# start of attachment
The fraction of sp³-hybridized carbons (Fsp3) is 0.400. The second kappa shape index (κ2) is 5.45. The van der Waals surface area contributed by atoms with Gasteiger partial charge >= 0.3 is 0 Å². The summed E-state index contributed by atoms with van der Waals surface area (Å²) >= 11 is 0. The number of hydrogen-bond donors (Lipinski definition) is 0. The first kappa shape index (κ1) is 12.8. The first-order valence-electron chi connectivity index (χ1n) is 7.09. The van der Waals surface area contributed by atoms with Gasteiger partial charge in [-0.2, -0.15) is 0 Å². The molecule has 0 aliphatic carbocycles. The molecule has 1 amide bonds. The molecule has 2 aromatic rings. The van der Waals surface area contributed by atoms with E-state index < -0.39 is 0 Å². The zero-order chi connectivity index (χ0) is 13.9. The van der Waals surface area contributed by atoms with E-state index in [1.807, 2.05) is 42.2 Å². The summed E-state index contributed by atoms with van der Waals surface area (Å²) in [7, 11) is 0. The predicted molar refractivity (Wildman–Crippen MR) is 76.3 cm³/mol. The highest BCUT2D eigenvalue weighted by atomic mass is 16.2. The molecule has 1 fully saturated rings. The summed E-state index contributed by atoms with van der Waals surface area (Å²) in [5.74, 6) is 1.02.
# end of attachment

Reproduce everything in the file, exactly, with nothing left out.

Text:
The fraction of sp³-hybridized carbons (Fsp3) is 0.400. The second kappa shape index (κ2) is 5.45. The van der Waals surface area contributed by atoms with Gasteiger partial charge >= 0.3 is 0 Å². The summed E-state index contributed by atoms with van der Waals surface area (Å²) >= 11 is 0. The number of hydrogen-bond donors (Lipinski definition) is 0. The first kappa shape index (κ1) is 12.8. The first-order valence-electron chi connectivity index (χ1n) is 7.09. The van der Waals surface area contributed by atoms with Gasteiger partial charge in [-0.2, -0.15) is 0 Å². The molecule has 0 aliphatic carbocycles. The molecule has 1 amide bonds. The molecule has 2 aromatic rings. The van der Waals surface area contributed by atoms with E-state index < -0.39 is 0 Å². The zero-order chi connectivity index (χ0) is 13.9. The van der Waals surface area contributed by atoms with E-state index in [1.807, 2.05) is 42.2 Å². The summed E-state index contributed by atoms with van der Waals surface area (Å²) in [7, 11) is 0. The predicted molar refractivity (Wildman–Crippen MR) is 76.3 cm³/mol. The highest BCUT2D eigenvalue weighted by atomic mass is 16.2. The molecule has 1 fully saturated rings. The summed E-state index contributed by atoms with van der Waals surface area (Å²) in [5.74, 6) is 1.02.